The Santa Marta Anglican Center:
Why we do it
Martha came to him and asked, “Lord, do you not care that my sister has left me to do all the work by myself? Tell her to help me.” But the Lord answered, “Martha, you are distracted by many things; there is need of only one. Mary has chosen the better part, which will not be taken from her.”
St. Martha reminds us to show hospitality. Jesus liberates us from society’s expectations of gender.
The Anglican Church of El Salvador is one of the few open and affirming churches in El Salvador and Latin America as a whole. In 2003, Gene Robinson was the first openly gay man to be elected bishop in the U.S., and Bishop Martín Barahona of the Anglican Church of El Salvador was the only bishop from outside the U.S. to attend his consecration. This show of solidarity and support from a country and region that has historically been (and continues to be) very hostile to LGBTQ+ people paved the way for LGBTQ+ members of the Anglican Church of El Salvador to found their own Sexual Diversity Ministry in 2009.
Since then, the Sexual Diversity Ministry has been a space made by LGBTQ+ people for LGBTQ+ people. There, members can be their authentic selves, participate fully in the church, and advocate for LGBTQ+ rights. However, we have also seen too many LGBTQ+ people kicked out of their homes because of their sexual identity, but we lacked the resources to address this issue. In response, members of the Sexual Diversity Ministry proposed founding the Santa Marta Anglican Center for LGBTIQ+ Youth and Young Adults.
The Santa Marta Center is the next step in this journey, allowing us to attend to the needs of our most vulnerable siblings who have been kicked out of their homes or deported back to El Salvador, and are at greater risk because of their sexual identity. That a church would do this work is especially important in El Salvador, where churches are often the most trusted institutions among the general public, and hold enormous sway over public policy. We invite you to join us on this journey through your prayer, advocacy, and donations.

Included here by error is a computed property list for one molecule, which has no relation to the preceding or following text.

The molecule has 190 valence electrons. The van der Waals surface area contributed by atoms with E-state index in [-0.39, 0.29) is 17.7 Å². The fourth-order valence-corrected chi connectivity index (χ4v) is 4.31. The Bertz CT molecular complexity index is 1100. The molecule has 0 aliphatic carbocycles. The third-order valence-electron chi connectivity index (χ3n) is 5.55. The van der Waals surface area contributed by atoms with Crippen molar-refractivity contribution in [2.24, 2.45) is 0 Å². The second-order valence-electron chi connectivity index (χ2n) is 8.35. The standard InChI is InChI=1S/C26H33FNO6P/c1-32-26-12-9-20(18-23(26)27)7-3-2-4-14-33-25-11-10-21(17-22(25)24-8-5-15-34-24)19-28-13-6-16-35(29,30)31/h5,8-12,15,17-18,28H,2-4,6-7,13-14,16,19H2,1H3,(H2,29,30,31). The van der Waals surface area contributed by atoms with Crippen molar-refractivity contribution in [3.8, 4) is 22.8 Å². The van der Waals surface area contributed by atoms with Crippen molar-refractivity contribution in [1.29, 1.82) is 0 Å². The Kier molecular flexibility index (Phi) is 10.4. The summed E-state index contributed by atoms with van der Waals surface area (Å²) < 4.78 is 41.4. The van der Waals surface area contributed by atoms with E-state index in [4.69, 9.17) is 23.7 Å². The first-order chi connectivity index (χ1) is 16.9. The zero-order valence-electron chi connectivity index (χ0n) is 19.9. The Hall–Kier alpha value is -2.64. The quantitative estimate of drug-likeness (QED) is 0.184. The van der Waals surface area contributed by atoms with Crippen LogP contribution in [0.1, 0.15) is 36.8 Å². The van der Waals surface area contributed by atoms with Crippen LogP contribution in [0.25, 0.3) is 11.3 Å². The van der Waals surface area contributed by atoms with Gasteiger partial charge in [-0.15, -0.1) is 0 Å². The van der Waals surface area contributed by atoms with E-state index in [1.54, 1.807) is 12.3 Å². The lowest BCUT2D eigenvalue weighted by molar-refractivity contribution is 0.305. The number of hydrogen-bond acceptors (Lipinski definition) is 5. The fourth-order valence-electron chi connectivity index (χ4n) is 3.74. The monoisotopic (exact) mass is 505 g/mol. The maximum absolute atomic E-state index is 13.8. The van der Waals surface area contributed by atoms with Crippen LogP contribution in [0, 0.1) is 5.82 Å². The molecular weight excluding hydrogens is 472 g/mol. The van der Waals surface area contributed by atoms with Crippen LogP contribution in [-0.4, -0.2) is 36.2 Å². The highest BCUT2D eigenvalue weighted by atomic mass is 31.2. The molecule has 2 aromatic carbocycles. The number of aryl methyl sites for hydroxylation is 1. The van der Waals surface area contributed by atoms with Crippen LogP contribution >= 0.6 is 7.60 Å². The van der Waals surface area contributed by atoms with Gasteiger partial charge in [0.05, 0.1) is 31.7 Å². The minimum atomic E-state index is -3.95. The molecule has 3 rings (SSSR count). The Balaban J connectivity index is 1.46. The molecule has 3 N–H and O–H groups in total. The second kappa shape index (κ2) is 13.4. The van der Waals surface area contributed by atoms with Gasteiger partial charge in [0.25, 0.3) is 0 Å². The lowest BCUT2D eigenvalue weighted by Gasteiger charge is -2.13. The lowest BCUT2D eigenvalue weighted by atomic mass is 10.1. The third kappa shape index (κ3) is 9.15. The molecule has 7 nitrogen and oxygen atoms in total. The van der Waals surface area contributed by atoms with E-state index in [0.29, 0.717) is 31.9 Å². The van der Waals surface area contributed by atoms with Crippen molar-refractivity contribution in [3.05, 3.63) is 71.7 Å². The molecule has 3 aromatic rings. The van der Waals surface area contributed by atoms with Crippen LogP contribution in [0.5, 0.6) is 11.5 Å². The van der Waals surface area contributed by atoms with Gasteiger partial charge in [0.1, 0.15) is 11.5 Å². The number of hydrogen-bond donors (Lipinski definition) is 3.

We are named for Saint Martha, who provides hospitality to Jesu while her sister Mary challenges gender roles by daring to speak with and study with Jesus in a world that expected women to clean and host guests while the men would discuss theology. Jesus affirms Mary's challenge to the ways society imposes gender roles on us, saying not only that Mary is free to do so, but that this freedom and power will not be taken from her. We aspire to provide hospitality like Martha, and to challenge cis-heteronormativity like Mary.
Cruz has a Bachelor's Degree in Psychology and Master's Degree in Political Science. He has served as Director of Sexual Diversity for the Presidency of the Republic of El Salvador from 2012 to 2019, and currently works as a Specialist and in Diversity for the General Directorate of Gender and Diversity of the Salvadoran Ministry of Culture.